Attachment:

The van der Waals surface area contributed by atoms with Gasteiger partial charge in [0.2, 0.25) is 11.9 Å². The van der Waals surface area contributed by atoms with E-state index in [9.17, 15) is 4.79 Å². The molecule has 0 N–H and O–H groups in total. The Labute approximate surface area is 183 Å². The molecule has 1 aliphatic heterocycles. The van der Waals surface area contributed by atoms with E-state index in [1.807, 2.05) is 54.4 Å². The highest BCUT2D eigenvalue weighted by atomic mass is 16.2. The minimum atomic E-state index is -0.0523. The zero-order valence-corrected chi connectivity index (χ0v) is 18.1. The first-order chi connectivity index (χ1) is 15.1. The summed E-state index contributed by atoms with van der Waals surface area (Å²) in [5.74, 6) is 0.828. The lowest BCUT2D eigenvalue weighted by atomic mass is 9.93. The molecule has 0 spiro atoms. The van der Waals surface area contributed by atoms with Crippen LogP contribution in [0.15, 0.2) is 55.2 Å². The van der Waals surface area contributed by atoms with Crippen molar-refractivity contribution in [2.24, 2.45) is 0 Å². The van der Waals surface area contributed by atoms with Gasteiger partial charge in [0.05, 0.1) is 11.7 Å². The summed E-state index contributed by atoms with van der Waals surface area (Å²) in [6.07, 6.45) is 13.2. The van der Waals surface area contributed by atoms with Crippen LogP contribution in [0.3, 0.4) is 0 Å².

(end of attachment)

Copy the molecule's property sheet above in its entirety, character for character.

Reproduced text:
The van der Waals surface area contributed by atoms with Gasteiger partial charge in [0.2, 0.25) is 11.9 Å². The van der Waals surface area contributed by atoms with E-state index in [9.17, 15) is 4.79 Å². The molecule has 0 N–H and O–H groups in total. The Labute approximate surface area is 183 Å². The molecule has 1 aliphatic heterocycles. The van der Waals surface area contributed by atoms with E-state index in [1.807, 2.05) is 54.4 Å². The highest BCUT2D eigenvalue weighted by atomic mass is 16.2. The minimum atomic E-state index is -0.0523. The zero-order valence-corrected chi connectivity index (χ0v) is 18.1. The first-order chi connectivity index (χ1) is 15.1. The summed E-state index contributed by atoms with van der Waals surface area (Å²) in [5.74, 6) is 0.828. The lowest BCUT2D eigenvalue weighted by atomic mass is 9.93. The molecule has 0 spiro atoms. The van der Waals surface area contributed by atoms with Crippen LogP contribution in [0.15, 0.2) is 55.2 Å². The van der Waals surface area contributed by atoms with Crippen molar-refractivity contribution in [2.24, 2.45) is 0 Å². The van der Waals surface area contributed by atoms with Gasteiger partial charge in [0.05, 0.1) is 11.7 Å². The summed E-state index contributed by atoms with van der Waals surface area (Å²) in [6.07, 6.45) is 13.2. The van der Waals surface area contributed by atoms with Crippen LogP contribution in [0.3, 0.4) is 0 Å².